Narrating the film, Stryker posits the Compton’s Cafeteria riot not just as a precursor to Stonewall, but also as the transgender community’s “debut on the stage of American political history”. It was trans people, particularly ethnic minorities, ghettoised in Tenderloin: when frequent raids threatened Compton’s sanctuary, a queen threw coffee over a policeman’s face, and suddenly there was an uprising.

Hustlers kicked policemen, queens fought with their heels and handbags, a police car was destroyed and, as transsexual activist and former prostitute Amanda St. Jaymes says, people didn’t care about going to jail – it needed to happen and besides, they were constantly arrested anyway.

The riot was a crucial moment within a long history of increased trans visibility and consequent oppression and counter-oppression. Stryker and Silverman document the shifting balance between police brutality and the confidence that Harry Benjamin’s exploration of ‘transsexualism’ gave transgender San Francisco, evoking a sense that revolution was inevitable by interviewing Tenderloin veterans from inside and outside the trans community, finding compassion from some unlikely quarters.

Sergeant Elliott Blackstone
received a standing ovation at Screaming Queens’ premiere. Asked why, as a straight man, he had fought so hard for LGBT rights after 1966, organising a church collection for hormones for transgendered people, he replied: “Because my religion teaches me to love everybody.” Blackstone and the Reverend Ed Hansen, from the progressive Glide Memorial Methodist Church, offer sympathetic counterpoints to the interviews with Sixties Tenderloin’s trans people (all Male-To-Female – the Female-To-Male community has its own history).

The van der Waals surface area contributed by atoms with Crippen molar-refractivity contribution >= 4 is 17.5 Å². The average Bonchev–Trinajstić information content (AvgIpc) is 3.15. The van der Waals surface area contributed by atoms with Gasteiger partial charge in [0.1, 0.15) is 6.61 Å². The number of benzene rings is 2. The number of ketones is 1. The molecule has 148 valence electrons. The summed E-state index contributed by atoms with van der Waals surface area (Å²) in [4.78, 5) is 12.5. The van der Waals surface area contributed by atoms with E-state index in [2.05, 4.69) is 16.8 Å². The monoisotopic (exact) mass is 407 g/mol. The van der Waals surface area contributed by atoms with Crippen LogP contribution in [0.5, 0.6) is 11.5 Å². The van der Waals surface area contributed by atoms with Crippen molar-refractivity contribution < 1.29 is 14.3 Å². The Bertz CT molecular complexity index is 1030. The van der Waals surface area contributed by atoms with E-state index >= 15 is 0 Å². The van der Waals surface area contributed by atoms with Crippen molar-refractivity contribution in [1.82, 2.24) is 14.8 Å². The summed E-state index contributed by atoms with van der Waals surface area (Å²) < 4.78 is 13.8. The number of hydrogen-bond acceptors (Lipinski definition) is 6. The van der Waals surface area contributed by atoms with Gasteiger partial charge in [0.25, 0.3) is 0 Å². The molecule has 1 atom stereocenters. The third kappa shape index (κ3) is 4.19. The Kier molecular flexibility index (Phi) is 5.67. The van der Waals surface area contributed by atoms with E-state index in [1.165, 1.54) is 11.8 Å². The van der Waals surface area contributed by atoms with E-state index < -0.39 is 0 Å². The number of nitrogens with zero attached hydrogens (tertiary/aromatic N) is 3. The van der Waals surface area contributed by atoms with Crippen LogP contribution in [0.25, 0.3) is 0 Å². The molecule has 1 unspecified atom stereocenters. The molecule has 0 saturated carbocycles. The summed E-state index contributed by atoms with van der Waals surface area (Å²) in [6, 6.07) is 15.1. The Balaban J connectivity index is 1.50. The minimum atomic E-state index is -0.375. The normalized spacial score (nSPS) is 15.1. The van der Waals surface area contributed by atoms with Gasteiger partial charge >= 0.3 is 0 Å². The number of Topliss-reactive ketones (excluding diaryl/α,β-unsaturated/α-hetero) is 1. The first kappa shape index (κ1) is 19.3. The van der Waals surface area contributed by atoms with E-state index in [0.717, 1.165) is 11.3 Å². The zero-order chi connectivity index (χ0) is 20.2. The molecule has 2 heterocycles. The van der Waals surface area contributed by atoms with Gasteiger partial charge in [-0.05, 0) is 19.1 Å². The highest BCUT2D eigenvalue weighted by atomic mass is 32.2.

Even within Tenderloin’s community, there were divides: glamorous, white queens such as Aleshia Brevard, who worked as a Playboy bunny, found some economic and expressive freedom in entertaining, whilst the less fortunate feared losing their insecure jobs, police harassment and a serial killer that targeted trans street workers.

The queens lacked the freedom to leave Tenderloin – not just because they were frequently arrested for “female impersonation” and interned if they refused to let the police shave their hair. Tenderloin was excluded from San Francisco’s anti-poverty programmes, and its trans community denied a political voice – the hope offered by Benjamin’s willingness to “give hormones to everybody” and transsexual Christine Jorgensen’s high celebrity simply fuelled their resentment.

Stryker and Silverman weave in archive footage of a transsexual on television, demanding to be treated as “a normal, respectable woman”, voicing the community’s determination to win the right to express their inner gender with dignity. As Blackstone put it, the “unnecessary violence” used by the police at Compton’s finally turned the resentment into rioting, which distilled into one of the Vietnam War era’s most neglected civil rights movements.

“I knew very little about sexuality except that I enjoyed sex”, confides Blackstone, who sadly died in October 2006. “I’d never heard about transsexuals before.” Blackstone and Hansen helped start a welfare programme for Tenderloin’s trans people through San Francisco’s Center for Special Problems. Crucially, transsexuals were issued with new ID cards appropriate to their gender – the first step in their battle for the recognition of reassignment that is still far from being won, forty years on.

“I’m so proud of those women who fought at Compton’s”, says Stryker. “Transgender people need to change a world that still denies us many of our basic human rights.” A clearly defined history, with inspirational individuals standing against oppression, will provide a solid foundation for a trans – and LGBT – movement that will continue the global fight against subjugation. It is a history that can never again be written without Compton’s Screaming Queens.